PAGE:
Black Tea Soothes the Savage Beast

October 5, 2006

LONDON -- Drinking black tea reduces measures of stress-related hormones and harmful cardiovascular changes, reported researchers here. In short, it seems to calm jangled nerves.

LONDON, Oct. 5 -- Drinking black tea reduces measures of stress-related hormones and harmful cardiovascular changes, reported researchers here. In short, it seems to calm jangled nerves.

In a double-blind placebo-controlled study, tea drinkers had lower levels of cortisol following a stress challenge, felt more relaxed, and had reduced platelet activation than placebo drinkers, reported Andrew Steptoe, D.Sc.., of University College London, and colleagues, in the online edition of Psychopharmacology.

"Drinking tea has traditionally been associated with stress relief, and many people believe that drinking tea helps them relax after facing the stresses of everyday life," said Dr. Steptoe. "However, scientific evidence for the relaxing properties of tea is quite limited."

To determine what effect drinking black tea might have on stress, the authors conducted a parallel group, double-blind randomized trial. Their goal was to subjectively assess the effects of tea consumption of cardiovascular, cortisol, and platelet responses to acute stress.

They recruited 75 healthy non-smoking men who agreed to be withdrawn from tea, coffee, and other caffeinated beverages during a four-week washout period. During that time, the participants were given a fruit-flavored caffeinated placebo tea. The volunteers also refrained from using NSAIDs or taking dietary or caffeine supplements, and restricted their diet to avoid fruits rich in antioxidant flavonoids that could have skewed or masked the association of tea with stress reduction.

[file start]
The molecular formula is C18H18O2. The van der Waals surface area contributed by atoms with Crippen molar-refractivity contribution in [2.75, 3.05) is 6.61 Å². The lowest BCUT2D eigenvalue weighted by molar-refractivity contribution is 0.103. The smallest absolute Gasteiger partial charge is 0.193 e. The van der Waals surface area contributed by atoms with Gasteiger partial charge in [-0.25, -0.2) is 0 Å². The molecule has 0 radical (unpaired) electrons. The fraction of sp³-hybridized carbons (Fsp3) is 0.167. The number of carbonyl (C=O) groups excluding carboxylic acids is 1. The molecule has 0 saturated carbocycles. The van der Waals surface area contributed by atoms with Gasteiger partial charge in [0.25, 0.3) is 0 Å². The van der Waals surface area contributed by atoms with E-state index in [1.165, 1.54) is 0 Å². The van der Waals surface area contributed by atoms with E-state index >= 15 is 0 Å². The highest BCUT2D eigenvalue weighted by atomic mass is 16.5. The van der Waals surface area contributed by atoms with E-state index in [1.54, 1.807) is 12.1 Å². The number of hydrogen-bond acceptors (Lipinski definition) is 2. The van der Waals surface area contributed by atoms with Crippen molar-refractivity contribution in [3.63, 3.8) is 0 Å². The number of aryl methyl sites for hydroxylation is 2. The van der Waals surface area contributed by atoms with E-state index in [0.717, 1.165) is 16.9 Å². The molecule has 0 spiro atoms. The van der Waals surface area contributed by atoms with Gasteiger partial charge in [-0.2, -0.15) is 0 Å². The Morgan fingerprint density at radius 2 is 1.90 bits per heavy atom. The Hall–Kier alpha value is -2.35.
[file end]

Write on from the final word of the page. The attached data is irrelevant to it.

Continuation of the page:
At the end of the washout period, the volunteers were subjected to a psychophysiological evaluation, and were then randomized to either six weeks of a fruit flavored-black tea preparation or a fake-tea placebo.

Both the tea and the placebo were given to the participants in the form of fruit-flavored powders of a different flavor (apple or lemon) from the one they consumed during the washout phase. The purpose of this switch was to mask any sensory changes that the group assigned to tea drinking might otherwise have detected, the authors noted.

The tea preparation was based on the components of an average cup of black tea, and included theobromine, epicatechin, catechin, epigallocatechin, flavonoids, and other compounds. The sachets provided contained 6.4% flavonols, and were equivalent to four cups of strong black tea per day.

In all, 38 patients were assigned to placebo, and 38 to active tea. Patients were evaluated at baseline, during the study, and afterward with cardiovascular measures, and both cortisol and platelet activation were assessed before and after stress-inducing tasks. The tasks were designed to produce increases blood pressure, heart rate, and subjective stress ratings.

The authors found no significant between-group differences in response to stress at baseline. But when they looked again after six weeks, they found that the tea drinkers had lower levels of platelet activation, assessed by flow cytometry, both before and after being subjected to stress than did placebo drinkers (P